Craig Pearson, Jul 26, 2015 – 10:55 PM EDT
Windsorites could see more clearly in the future.
An administration report going to city council Aug. 4 recommends that Windsor convert all 22,000 of its standard street lights from the current high-pressure sodium bulbs to more efficient LED versions. The 2,000 decorative street lamps in the city, found largely in business improvement areas, would not be changed this go-round.
The conversion project would cost $16.6 million, but the city could recoup $1.5 million of that from the retrofit program of the Independent Electricity System Operator, a Crown corporation operating Ontario’s electricity market.
City council would have to approve the proposal, though the estimated savings are significant: roughly $32 million over 15 years on electricity and maintenance costs.
“It’s a win for the taxpayer,” city treasurer Onorio Colucci said last week. “The service will be as good if not better, and the costs will certainly be lower.”
City solicitor Shelby Askin Hager, who has been working on the project since 2013 when she was in purchasing, believes the benefits are more than financial — though she acknowledges the new light may take some getting used to. Some people consider yellow light warmer.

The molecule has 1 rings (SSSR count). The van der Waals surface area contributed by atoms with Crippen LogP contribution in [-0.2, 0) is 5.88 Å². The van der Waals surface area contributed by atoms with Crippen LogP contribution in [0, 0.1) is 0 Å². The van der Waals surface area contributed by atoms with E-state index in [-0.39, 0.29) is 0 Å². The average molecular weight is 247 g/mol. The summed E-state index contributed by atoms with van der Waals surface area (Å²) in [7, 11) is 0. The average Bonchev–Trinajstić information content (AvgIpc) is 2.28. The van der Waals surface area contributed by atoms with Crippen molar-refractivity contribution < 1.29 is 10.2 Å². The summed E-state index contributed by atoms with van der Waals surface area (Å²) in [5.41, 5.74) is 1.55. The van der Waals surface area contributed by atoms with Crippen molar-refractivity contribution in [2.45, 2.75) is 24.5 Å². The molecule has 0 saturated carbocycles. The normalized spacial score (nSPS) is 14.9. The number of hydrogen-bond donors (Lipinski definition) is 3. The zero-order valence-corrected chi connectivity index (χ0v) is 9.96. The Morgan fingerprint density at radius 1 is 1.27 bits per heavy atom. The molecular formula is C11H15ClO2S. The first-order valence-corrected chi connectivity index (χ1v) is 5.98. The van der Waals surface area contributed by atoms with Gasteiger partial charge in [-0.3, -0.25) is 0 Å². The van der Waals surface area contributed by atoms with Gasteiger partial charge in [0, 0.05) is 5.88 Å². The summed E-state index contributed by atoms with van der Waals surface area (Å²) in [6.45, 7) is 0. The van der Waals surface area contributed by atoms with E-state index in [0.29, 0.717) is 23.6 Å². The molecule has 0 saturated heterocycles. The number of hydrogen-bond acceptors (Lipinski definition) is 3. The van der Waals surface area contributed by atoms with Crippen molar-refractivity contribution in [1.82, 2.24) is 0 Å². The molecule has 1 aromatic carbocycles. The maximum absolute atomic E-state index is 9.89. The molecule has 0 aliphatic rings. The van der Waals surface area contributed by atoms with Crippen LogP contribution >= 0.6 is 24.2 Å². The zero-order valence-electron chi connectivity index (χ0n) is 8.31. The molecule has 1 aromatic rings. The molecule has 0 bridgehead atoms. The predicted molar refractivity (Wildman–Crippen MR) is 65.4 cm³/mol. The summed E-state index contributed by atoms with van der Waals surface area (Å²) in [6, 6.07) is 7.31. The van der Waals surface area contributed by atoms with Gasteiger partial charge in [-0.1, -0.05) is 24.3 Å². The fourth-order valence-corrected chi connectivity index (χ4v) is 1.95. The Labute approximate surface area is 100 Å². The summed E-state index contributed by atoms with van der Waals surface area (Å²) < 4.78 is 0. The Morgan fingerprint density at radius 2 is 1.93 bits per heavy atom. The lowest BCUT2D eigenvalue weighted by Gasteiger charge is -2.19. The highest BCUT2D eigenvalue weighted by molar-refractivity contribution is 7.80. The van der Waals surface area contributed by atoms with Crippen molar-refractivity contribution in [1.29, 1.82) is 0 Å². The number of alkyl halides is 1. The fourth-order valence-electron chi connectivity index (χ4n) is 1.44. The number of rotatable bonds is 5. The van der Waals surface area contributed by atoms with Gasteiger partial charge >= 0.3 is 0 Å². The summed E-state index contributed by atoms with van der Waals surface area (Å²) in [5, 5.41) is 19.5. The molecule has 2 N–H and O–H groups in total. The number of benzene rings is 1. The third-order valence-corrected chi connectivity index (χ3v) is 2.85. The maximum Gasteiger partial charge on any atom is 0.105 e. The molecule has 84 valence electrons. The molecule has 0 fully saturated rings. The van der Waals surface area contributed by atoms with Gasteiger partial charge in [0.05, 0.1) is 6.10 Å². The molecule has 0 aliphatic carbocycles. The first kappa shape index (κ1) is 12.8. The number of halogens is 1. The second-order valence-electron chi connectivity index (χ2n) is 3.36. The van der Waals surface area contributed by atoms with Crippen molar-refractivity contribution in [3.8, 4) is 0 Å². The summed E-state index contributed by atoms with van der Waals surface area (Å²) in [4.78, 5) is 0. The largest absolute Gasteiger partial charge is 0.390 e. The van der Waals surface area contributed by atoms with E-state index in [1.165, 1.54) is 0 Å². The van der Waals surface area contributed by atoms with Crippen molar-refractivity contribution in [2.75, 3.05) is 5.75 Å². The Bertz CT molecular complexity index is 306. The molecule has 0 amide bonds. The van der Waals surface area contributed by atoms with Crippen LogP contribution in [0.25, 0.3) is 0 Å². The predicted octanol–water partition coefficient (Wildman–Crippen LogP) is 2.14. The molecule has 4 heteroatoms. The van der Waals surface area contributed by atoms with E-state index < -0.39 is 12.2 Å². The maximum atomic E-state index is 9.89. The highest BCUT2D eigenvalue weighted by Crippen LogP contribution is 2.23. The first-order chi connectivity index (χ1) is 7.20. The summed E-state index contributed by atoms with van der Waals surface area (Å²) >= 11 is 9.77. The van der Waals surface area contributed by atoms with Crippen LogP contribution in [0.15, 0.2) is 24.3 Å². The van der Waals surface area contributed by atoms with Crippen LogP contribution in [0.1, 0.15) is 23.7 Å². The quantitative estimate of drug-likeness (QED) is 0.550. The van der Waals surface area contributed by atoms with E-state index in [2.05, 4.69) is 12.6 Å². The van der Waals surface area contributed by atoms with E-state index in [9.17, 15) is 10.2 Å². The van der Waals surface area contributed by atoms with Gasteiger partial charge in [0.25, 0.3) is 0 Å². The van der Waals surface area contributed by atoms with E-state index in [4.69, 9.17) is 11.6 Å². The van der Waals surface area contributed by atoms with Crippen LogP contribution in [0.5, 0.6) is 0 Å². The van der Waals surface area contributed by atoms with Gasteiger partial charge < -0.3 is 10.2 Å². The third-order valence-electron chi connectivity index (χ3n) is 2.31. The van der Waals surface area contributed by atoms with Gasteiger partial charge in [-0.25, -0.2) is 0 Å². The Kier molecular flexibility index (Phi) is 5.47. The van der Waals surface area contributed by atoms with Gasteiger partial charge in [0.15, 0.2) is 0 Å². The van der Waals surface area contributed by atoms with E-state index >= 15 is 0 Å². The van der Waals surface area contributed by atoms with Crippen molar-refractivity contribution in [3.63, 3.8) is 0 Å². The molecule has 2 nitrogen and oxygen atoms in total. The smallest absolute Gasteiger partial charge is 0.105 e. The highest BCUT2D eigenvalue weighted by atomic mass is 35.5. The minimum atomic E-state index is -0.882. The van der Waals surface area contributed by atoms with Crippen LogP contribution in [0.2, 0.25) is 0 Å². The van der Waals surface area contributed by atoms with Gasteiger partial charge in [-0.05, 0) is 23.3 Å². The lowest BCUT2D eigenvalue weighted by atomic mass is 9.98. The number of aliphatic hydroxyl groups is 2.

“People will notice,” she said. “It will look different. But it’s a really great opportunity for the city in terms of not just energy savings but cutting down on light pollution.”
The main difference: light from LED — which stands for light-emitting diode — is whiter than the yellower high-pressure sodium bulbs used now. But it’s as if the high-tech light is better projected, and does not allow light to seep out everywhere as much.
“It’s a more focused light,” Askin Hager said. “The bright spot is on the ground. It’s not diluted at a higher level.
“If you fly over a city at night at a fairly low altitude, you can see it glowing orange. An LED city doesn’t look like that. The roads are illuminated almost in a line.”
If approved, the conversion project — which would swap out bulbs, not fixtures — would likely begin in October. The plan is to finish by the end of June next year.
Askin Hager said people can see better with LED lights, which also happen to be gentler on the environment.
“It will create a more standard brightness, which has become the standard across North America,” she said. “It’s a really important thing for safety and for liability issues.”
Askin Hager said a few pilot projects in the area have proven both the difference in light and the cost savings, such as on Lincoln Road south of Wyandotte Street. Belle River has already switched to LED streetlights on Notre Dame Street, its main drag.
“The light is better,” Askin Hager said. “It can be brighter, but brighter where it’s supposed to be.”